Swiatek’s streak is the longest by a woman since Serena Williams won 27 in a row over 2014 and 2015. The all-time longest streak belongs to Martina Navratilova, who put together 74 straight in 1984.

“I’m just constantly surprising myself that I can do better and better,” Swiatek said. “I feel like I actually can believe now that the sky’s the limit. That’s the fun part.”




Poland's Iga Swiatek signs autographs after defeating Belarus' Aryna Sabalenka during their semifinal match at the WTA Rome Open Women's tennis tournament on May 14, 2022 at Foro Italico in Rome. (Tiziana Fabi / AFP)

Seeking to win her fifth straight tournament, Swiatek dominated the eighth-ranked Sabalenka with power, consistency and finesse.

“Today I felt like I really understood the clay,” Swiatek said.

The hard-hitting Sabalenka took a medical timeout late in the second set and had her back treated.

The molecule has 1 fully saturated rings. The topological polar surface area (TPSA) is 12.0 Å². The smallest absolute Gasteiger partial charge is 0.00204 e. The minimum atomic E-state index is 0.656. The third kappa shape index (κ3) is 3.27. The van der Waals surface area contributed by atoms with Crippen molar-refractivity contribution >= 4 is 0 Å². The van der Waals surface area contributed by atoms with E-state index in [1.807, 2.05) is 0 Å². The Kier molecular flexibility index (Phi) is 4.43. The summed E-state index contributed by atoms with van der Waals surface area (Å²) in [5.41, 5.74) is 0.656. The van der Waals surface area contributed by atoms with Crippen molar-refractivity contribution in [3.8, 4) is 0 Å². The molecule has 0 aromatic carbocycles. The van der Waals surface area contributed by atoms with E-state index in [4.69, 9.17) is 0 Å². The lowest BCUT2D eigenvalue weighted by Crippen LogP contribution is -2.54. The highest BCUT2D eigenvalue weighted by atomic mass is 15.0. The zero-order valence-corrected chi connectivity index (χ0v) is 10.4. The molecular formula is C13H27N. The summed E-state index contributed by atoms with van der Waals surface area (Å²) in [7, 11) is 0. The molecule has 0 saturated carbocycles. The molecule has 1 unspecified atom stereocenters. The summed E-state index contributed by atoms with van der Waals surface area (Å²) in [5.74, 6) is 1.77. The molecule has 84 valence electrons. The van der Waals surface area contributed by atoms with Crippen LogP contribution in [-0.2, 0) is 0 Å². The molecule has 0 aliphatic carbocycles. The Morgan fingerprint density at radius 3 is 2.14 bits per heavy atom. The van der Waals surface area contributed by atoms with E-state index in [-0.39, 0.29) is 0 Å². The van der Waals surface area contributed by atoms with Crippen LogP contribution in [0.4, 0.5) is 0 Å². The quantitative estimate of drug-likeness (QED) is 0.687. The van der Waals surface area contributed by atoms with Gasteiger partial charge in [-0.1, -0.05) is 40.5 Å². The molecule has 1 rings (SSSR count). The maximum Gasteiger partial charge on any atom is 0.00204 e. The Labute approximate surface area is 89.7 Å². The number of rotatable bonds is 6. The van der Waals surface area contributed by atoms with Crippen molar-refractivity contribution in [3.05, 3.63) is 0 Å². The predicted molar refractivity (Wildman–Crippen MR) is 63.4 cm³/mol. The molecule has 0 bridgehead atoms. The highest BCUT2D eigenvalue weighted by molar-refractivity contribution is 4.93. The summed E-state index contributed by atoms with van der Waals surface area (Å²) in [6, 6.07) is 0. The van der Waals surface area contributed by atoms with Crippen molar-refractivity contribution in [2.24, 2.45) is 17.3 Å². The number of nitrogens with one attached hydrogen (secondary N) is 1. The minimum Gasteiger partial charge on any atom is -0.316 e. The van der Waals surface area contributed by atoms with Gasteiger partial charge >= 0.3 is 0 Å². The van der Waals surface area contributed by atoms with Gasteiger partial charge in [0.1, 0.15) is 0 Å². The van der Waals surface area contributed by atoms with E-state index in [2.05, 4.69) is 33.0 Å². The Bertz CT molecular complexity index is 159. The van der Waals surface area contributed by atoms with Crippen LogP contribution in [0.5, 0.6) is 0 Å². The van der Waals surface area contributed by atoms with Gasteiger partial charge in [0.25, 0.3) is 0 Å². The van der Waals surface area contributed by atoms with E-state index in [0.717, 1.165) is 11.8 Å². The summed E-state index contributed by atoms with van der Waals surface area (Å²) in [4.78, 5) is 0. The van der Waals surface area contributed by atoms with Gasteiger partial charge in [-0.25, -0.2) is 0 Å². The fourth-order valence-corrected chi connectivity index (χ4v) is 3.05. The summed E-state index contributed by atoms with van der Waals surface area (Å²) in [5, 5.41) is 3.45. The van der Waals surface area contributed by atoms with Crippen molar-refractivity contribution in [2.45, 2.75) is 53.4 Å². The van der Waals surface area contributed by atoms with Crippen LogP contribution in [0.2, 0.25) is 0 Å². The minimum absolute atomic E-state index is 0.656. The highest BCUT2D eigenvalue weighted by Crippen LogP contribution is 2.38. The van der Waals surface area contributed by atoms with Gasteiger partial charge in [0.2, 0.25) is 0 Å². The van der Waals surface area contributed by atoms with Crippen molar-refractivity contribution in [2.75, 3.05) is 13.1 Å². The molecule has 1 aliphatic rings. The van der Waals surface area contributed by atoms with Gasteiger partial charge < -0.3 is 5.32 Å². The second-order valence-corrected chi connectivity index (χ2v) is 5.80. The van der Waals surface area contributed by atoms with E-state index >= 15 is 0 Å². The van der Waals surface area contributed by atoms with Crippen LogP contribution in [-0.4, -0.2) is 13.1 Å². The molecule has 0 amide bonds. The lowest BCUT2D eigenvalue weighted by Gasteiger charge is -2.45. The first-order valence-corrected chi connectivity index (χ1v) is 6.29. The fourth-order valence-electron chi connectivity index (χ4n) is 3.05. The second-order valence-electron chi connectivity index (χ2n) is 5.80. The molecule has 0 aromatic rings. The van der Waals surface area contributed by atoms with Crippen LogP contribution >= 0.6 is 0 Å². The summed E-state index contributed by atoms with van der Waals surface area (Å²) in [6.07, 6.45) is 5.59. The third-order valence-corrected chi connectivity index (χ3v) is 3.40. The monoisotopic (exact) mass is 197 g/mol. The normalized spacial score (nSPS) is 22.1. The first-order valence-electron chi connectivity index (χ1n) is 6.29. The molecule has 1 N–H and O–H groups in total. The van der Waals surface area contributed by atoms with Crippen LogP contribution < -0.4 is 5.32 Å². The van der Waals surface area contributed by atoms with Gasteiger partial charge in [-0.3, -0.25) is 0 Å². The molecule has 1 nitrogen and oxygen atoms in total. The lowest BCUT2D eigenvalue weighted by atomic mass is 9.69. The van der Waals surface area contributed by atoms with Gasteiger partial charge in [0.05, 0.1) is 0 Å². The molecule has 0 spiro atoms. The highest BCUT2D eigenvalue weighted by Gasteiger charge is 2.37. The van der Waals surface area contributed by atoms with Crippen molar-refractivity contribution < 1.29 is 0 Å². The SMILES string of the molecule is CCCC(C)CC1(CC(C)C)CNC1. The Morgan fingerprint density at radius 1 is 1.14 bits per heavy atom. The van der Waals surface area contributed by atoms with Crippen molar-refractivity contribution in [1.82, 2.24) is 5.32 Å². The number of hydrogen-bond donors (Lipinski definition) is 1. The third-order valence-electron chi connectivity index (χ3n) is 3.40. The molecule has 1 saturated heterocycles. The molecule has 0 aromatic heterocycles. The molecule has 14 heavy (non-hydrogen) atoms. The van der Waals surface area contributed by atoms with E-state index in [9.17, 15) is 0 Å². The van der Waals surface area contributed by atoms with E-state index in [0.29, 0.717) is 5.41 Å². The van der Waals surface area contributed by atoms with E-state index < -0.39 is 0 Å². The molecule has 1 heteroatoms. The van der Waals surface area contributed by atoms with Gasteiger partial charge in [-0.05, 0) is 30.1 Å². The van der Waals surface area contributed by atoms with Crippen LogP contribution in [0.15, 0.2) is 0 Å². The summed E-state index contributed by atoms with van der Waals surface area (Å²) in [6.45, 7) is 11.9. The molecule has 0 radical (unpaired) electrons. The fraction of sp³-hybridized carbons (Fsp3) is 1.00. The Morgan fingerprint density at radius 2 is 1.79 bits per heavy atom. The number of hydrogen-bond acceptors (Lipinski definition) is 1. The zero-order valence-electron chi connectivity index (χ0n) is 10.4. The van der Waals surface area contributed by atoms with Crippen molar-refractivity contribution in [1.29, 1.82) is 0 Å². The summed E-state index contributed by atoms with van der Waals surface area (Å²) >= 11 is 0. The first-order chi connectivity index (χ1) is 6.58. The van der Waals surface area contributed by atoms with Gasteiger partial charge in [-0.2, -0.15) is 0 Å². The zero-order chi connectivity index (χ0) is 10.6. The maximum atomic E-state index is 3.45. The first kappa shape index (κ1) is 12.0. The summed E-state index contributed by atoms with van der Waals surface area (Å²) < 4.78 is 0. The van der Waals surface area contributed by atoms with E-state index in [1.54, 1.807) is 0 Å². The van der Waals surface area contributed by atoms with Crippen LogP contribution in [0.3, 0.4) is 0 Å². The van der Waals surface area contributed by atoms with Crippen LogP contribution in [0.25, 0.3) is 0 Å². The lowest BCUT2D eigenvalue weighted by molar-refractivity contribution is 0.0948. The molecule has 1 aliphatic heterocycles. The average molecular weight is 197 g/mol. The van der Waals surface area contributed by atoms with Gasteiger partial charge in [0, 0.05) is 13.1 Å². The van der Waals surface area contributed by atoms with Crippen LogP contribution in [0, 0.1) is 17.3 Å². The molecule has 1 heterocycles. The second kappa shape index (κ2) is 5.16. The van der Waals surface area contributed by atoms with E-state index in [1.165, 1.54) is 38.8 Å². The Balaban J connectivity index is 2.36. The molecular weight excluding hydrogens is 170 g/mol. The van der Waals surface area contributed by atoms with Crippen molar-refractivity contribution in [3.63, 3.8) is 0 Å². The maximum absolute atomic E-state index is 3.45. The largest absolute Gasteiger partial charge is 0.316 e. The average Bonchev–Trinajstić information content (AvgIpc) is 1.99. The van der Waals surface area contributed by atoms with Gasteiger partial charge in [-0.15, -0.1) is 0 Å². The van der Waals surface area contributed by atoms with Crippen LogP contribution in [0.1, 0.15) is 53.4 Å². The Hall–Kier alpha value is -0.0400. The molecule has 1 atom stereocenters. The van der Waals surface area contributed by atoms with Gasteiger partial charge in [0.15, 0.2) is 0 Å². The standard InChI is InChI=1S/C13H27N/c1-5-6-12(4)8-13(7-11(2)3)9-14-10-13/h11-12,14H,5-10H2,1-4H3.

Swiatek, who was a surprise champion at the French Open in 2020 when she was ranked No. 54, will be the favorite to add a second title at Roland Garros when the year’s second Grand Slam starts next weekend.

Jabeur, who is also quickly developing into a French Open contender, saved a match point late in the third.


Butler, Heat drag Celtics to Game 7 in Miami

Butler, Heat drag Celtics to Game 7 in Miami
Updated 28 May 2022

Butler, Heat drag Celtics to Game 7 in Miami

Butler, Heat drag Celtics to Game 7 in Miami
  • Butler’s 47 points were the seventh-most in NBA history for a player facing elimination

BOSTON: Jimmy Butler had 47 points, nine rebounds and eight assists and the Miami Heat forced the Eastern Conference finals to a decisive seventh game by beating the Boston Celtics 111-103 on Friday night.

Ten years after LeBron James had 45 points in Boston to help the Heat avoid Game 6 elimination en route to the first of their back-to-back NBA titles, Butler scored 17 points in the fourth quarter to top him and send the series back to Miami.

With a victory at home Sunday, the Heat would advance to the NBA Finals for the second time in three years.

“This is the way it should be, with these two teams. It should have gone seven games,” Miami coach Erik Spoelstra said. “I’m just really thrilled that our group gets an opportunity to compete in a Game 7 in front of our home crowd.”